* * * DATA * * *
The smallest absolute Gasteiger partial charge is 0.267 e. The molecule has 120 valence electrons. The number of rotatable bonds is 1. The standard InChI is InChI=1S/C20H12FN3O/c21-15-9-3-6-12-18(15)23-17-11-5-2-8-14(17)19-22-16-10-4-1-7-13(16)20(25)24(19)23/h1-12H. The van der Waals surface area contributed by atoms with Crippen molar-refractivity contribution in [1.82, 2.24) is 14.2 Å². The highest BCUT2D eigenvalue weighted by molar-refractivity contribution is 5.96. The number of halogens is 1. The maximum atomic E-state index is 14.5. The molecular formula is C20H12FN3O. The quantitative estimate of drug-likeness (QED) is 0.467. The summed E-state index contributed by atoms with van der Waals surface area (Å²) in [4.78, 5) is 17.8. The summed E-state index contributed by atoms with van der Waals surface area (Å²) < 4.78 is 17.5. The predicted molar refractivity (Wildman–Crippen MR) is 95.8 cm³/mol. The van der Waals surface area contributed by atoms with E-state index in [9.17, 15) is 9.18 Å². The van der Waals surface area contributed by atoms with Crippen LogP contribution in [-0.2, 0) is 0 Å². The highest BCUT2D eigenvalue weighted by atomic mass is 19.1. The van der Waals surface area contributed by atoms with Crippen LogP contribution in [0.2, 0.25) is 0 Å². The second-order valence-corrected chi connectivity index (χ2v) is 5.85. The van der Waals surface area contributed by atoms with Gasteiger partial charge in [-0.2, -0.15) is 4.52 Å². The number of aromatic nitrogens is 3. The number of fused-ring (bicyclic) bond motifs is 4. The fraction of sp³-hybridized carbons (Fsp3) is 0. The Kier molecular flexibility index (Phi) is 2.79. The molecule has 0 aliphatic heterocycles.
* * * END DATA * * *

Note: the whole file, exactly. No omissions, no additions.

The smallest absolute Gasteiger partial charge is 0.267 e. The molecule has 120 valence electrons. The number of rotatable bonds is 1. The standard InChI is InChI=1S/C20H12FN3O/c21-15-9-3-6-12-18(15)23-17-11-5-2-8-14(17)19-22-16-10-4-1-7-13(16)20(25)24(19)23/h1-12H. The van der Waals surface area contributed by atoms with Crippen molar-refractivity contribution in [1.82, 2.24) is 14.2 Å². The highest BCUT2D eigenvalue weighted by molar-refractivity contribution is 5.96. The number of halogens is 1. The maximum atomic E-state index is 14.5. The molecular formula is C20H12FN3O. The quantitative estimate of drug-likeness (QED) is 0.467. The summed E-state index contributed by atoms with van der Waals surface area (Å²) in [4.78, 5) is 17.8. The summed E-state index contributed by atoms with van der Waals surface area (Å²) < 4.78 is 17.5. The predicted molar refractivity (Wildman–Crippen MR) is 95.8 cm³/mol. The van der Waals surface area contributed by atoms with E-state index in [9.17, 15) is 9.18 Å². The van der Waals surface area contributed by atoms with Crippen LogP contribution in [-0.2, 0) is 0 Å². The highest BCUT2D eigenvalue weighted by atomic mass is 19.1. The van der Waals surface area contributed by atoms with Crippen LogP contribution in [0.2, 0.25) is 0 Å². The second-order valence-corrected chi connectivity index (χ2v) is 5.85. The van der Waals surface area contributed by atoms with Gasteiger partial charge in [-0.2, -0.15) is 4.52 Å². The number of aromatic nitrogens is 3. The number of fused-ring (bicyclic) bond motifs is 4. The fraction of sp³-hybridized carbons (Fsp3) is 0. The Kier molecular flexibility index (Phi) is 2.79. The molecule has 0 aliphatic heterocycles.